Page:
The photographs in Dark Sun are negative prints. In this reversed black and white image, a duplicate but opposite world is revealed, one that is self-luminous, radiating rather than reflecting light.
This special light describes a space that is strikingly real and yet metaphysical in nature. Therefore, it allows me to explore other issues of concern, the heart of which is the dual nature of reality: negative/positive, spiritual/material, invisible/visible, shadow/light. It also satisfies my core belief that the human eye does not tell the whole story. I believe that the truth is just below the surface, and I’m always aware that my ‘solid’ glass table holds a vibrant molecular world.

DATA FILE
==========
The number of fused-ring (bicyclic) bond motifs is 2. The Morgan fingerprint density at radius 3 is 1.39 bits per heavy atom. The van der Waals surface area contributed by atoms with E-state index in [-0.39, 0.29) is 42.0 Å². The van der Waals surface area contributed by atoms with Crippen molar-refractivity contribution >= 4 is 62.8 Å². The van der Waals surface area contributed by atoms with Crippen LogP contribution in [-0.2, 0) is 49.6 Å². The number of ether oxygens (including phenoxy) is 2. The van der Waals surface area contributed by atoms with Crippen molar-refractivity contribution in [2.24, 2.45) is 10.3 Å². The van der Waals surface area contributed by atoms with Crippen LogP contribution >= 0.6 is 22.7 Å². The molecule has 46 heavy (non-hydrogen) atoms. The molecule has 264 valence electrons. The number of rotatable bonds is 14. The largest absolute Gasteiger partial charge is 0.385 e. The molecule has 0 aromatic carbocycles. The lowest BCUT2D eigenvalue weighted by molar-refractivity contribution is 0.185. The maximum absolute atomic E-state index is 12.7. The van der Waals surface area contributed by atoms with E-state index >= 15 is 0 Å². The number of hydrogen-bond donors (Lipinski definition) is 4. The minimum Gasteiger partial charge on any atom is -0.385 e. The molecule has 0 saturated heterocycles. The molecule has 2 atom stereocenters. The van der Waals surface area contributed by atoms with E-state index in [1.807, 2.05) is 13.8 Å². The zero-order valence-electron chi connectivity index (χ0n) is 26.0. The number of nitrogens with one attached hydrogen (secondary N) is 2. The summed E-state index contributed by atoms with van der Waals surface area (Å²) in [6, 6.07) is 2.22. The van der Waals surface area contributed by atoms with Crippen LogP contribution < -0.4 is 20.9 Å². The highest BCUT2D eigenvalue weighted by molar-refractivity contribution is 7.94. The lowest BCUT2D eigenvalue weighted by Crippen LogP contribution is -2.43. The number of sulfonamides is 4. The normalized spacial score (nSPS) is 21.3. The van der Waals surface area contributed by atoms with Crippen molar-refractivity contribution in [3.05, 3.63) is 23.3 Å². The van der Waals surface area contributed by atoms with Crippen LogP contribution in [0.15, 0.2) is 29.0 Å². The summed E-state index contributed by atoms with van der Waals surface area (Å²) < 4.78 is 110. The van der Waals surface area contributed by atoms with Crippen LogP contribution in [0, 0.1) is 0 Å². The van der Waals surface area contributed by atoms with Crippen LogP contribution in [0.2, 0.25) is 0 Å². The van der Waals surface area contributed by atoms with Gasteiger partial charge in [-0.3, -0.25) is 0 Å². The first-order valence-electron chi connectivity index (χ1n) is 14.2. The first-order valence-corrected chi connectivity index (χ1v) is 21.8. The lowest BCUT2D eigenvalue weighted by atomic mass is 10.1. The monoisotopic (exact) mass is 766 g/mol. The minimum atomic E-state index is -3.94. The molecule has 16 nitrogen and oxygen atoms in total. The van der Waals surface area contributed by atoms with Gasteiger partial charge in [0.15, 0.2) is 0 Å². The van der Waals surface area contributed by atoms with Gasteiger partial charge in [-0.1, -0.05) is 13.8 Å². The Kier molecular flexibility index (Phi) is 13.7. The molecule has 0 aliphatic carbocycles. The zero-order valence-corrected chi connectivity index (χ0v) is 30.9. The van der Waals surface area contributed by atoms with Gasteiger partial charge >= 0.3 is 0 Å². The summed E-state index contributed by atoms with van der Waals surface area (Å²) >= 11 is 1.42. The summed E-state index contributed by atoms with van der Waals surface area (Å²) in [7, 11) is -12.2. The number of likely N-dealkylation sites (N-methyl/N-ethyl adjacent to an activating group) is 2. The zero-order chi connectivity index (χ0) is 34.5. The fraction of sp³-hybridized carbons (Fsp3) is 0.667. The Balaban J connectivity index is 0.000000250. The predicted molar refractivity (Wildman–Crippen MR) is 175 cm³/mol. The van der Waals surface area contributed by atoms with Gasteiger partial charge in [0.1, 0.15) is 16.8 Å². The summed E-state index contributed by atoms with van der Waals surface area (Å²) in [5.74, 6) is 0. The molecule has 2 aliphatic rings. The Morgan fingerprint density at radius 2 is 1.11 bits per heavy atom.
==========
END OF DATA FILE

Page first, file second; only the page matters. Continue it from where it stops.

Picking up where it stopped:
Light can reveal or obliterate, and the same can be said of shadows. For me, viewing a negative image is an exhilarating act of discovery, inviting the viewer into a reinvestigation of the known. Objects once obscured in the shadows emerge the way colors arise in the morning from their black and white nightlife. Shadow secrets reveal themselves too, as the curtain of traditional representation lifts.
The first negative image was made by Fox Talbot, but it was Man Ray who infused it with the surreal and spiritual, allowing the subconscious to surface. However, as a final image, the negative has had a brief and sporadic role throughout the history of photography. It is inherently photographic and still little explored.